West Germans are tall, pert and orthodontically corrected, with hands, teeth and hair as clean as their clothes and clothes as sharp as their looks. Except for the fact that they all speak English pretty well, they're indistinguishable from Americans.
(P.J. (Patrick Jake) O'Rourke (b. 1947), U.S. journalist. repr. In Give War a Chance (1992). "The Death of Communism," Rolling Stone (Nov. 1989).)
I believe in the total depravity of inanimate things ... the elusiveness of soap, the knottiness of strings, the transitory nature of buttons, the inclination of suspenders to twist and of hooks to forsake their lawful eyes, and cleave only unto the hairs of their hapless owner's head.
(Katharine Walker (1840-1916), U.S. author. Atlantic Monthly (Boston, Sept. 1864).)
Prophecy today is hardly the romantic business that it used to be. The old tools of the trade, like the sword, the hair shirt, and the long fast in the wilderness, have given way to more contemporary, mundane instruments of doomthe book, the picket and the petition, the sit-in ... at City Hall.
(Jane Kramer (b. 1938), U.S. author. "The Ranks and Rungs of Mrs. Jacobs' Ladder," Off Washington Square (1963).)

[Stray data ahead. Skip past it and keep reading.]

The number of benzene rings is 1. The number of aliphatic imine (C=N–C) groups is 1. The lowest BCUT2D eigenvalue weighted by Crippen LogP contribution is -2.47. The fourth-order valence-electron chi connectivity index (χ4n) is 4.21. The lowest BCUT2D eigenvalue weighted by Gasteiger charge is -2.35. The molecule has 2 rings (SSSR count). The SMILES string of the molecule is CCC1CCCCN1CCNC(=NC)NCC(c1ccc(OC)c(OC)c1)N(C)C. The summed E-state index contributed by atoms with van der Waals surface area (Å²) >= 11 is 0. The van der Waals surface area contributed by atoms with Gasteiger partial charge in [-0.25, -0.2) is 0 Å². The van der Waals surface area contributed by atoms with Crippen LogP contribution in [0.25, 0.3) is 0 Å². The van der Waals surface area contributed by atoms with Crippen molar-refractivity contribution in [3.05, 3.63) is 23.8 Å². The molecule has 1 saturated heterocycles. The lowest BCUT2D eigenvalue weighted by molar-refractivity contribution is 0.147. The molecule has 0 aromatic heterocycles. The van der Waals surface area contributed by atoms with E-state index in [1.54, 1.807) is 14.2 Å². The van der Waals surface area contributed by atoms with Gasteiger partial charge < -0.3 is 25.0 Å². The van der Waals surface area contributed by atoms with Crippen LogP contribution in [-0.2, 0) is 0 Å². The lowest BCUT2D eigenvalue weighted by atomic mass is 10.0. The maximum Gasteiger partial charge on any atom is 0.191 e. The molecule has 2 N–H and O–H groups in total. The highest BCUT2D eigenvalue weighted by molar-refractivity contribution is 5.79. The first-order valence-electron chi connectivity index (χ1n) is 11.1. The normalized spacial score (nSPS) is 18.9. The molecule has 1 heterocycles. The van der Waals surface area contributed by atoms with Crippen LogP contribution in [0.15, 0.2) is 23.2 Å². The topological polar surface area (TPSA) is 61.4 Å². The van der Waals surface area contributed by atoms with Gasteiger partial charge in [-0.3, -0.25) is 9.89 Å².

With girls, everything looks great on the surface. But beware of drawers that won't open. They contain a three-month supply of dirty underwear, unwashed hose, and rubber bands with blobs of hair in them.
(Erma Bombeck (20th century), U.S. humorist and author. Motherhood, the Second Oldest Profession, ch. 8 (1983).)
I had my good looks, my blond hair, my height, build, and bullfighting school, I suppose I became one of the Village equivalents of an Eagle Scout badge for the girls. I was one of the credits needed for a diploma in the sexual humanities.
(Norman Mailer (b. 1923), U.S. author. Sergius O'Shaugnessy, in "The Time of Her Time," Advertisements for Myself, p. 485, Putnam's (1959).)
The drama critic on your paper said my chablis-tinted hair was like a soft halo over wide set, inviting eyes, and my mouth, my mouth was a lush tunnel through which golden notes came.
(Samuel Fuller (b. 1911), U.S. screenwriter. Cathy (Constance Towers), Shock Corridor, John Barrett, a newspaperman staying in a mental hospital, hallucinating about his fiancee's seductiveness (1963).
Cathy appears in a hallucination saying this.)